Who is Communion For?

Who is communion for?

The debate over the open table

Nov 19, 2012 by Charles Hefling – Christian Century

“This is the Lord’s Table. It is not Grace Church’s table. All are welcome to receive communion.”

It is not unusual to hear or read these or similar words—with the local parish or its denomination named—at a service of worship in which the Eucharist will be celebrated. Such an announcement reflects the practice commonly called “open communion.” To say that a church has an open communion policy has generally meant that persons who are not formally members of that church are nevertheless allowed or encouraged to share in the eucharistic meal.

Open communion in that sense is not universal, of course, and never has been. Some denominations as a matter of principle allow only their own members to commune and in practice take pains to ensure that the restriction is observed. But among churches of the Reformation, open communion has long been a custom widely accepted and fairly uncontroversial. Hence the invitation.

Lately, however, what is or might be meant by open communion has shifted. The received understanding has always included a proviso, sometimes explicitly stated but often simply assumed: “All are welcome to receive” has been taken to mean “all Christians,” which in turn has been understood as including all (and only) those who have been baptized with water in the name of the Trinity. In other words, an open eucharistic service has been open irrespective of denominational status but not of baptismal status. That proviso is now under discussion in many quarters, to the point that to ask whether such-and-such a church practices open communion is apt to be ambiguous. The disputed question at present is how open the practice is or ought to be.

The logic of what has been the accepted interpretation, which does in a sense limit the openness of open communion, is not hard to see. It stands to reason that if taking part in the Eucharist is a specifically Christian privilege, and if Christians are defined, minimally if not exhaustively, by their baptism, then those who would avail themselves of the privilege can be expected at least to have met this one objective criterion. Is this expectation indeed valid? That is the question at issue in the current discussion.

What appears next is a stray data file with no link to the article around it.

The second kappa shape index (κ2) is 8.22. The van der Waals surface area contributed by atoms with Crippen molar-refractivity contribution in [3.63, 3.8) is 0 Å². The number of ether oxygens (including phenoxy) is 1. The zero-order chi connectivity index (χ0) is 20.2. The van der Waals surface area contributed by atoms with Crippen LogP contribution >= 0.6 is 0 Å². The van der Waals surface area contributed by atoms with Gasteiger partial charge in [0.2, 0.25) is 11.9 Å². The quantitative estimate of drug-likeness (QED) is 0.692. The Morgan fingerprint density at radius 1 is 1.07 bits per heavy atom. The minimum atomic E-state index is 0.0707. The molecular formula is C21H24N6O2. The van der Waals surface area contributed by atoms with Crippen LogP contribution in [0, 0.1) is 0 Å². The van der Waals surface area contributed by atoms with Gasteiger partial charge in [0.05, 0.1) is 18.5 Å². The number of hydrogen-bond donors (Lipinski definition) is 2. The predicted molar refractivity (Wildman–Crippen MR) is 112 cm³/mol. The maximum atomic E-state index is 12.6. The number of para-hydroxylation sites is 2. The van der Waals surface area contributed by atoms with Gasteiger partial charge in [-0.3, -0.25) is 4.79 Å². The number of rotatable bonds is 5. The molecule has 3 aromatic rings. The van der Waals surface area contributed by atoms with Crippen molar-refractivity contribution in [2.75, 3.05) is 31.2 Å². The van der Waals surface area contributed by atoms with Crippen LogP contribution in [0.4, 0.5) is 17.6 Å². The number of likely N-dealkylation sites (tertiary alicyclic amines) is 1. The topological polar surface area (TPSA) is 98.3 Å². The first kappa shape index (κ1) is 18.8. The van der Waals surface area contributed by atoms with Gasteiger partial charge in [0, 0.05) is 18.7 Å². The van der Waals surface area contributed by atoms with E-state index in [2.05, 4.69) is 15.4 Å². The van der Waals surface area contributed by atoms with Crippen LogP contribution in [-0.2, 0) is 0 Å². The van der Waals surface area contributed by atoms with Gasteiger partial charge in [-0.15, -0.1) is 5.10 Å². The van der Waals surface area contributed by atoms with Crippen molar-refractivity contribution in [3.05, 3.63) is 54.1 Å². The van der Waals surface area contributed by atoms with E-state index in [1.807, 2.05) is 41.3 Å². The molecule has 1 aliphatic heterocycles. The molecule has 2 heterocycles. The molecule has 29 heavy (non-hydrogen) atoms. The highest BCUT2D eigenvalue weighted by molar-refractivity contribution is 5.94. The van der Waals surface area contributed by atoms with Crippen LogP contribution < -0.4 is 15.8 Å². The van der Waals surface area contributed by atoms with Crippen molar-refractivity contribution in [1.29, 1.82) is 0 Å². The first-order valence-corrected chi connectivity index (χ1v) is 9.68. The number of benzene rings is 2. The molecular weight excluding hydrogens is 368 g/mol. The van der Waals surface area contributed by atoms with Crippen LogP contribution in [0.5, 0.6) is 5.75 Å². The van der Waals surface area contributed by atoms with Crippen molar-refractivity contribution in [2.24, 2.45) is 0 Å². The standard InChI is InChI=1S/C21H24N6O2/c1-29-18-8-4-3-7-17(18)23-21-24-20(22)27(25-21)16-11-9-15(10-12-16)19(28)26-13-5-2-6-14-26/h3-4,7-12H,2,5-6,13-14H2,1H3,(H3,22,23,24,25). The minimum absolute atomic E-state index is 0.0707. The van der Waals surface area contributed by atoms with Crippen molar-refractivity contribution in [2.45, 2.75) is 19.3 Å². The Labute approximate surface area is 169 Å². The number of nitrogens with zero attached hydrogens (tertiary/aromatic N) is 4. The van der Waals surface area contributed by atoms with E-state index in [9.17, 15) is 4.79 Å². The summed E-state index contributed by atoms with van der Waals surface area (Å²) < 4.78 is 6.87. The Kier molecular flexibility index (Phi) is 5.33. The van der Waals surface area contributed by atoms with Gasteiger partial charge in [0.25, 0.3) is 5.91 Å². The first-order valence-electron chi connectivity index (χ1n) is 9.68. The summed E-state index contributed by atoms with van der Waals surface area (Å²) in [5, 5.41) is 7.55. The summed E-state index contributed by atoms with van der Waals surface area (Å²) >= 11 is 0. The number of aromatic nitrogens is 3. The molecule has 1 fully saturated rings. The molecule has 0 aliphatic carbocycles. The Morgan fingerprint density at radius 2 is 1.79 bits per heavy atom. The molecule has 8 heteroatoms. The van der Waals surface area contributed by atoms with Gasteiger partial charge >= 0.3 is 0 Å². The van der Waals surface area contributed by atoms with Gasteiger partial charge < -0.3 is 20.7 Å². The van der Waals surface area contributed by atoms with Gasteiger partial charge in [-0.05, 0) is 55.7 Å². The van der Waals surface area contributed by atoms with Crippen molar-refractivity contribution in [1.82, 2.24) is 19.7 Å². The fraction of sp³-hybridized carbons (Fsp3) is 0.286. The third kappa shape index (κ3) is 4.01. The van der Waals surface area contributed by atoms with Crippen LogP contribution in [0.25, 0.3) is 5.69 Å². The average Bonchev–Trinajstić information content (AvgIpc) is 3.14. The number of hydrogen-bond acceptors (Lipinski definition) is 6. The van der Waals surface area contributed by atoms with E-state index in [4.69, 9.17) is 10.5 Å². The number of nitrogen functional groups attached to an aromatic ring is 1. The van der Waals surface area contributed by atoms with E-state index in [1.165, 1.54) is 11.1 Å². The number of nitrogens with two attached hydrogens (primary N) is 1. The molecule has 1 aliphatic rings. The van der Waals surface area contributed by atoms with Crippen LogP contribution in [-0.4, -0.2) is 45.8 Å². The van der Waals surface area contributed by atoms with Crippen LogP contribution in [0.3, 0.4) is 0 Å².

Confusingly, the result has been that even when the language of open communion continues to be used, what is often being discussed is somewhat different: the propriety of a practice which those who favor it sometimes prefer to call communion without baptism—CWOB for short, or less blatantly, “open table.” The distinction could be put this way: an open communion policy might, in very rare cases, apply to the unbaptized, though probably it would not, whereas an open table policy most definitely would.

But there is more. Some open table advocates would insist on going further by reversing completely the order that open communion (in the older sense) has taken for granted. There are congregations in which baptism is no longer held to be even the normal, much less the necessary, condition of receiving communion. Things are done the other way around. Communion without baptism is not an exception but a rule, which instead of requiring communicants to be baptized requires candidates for baptism to be communicants.

In short, to use the popular phrase, “it’s complicated.”

 

For full article in the Christian Century click here (http://www.christiancentury.org/article/2012-11/who-communion)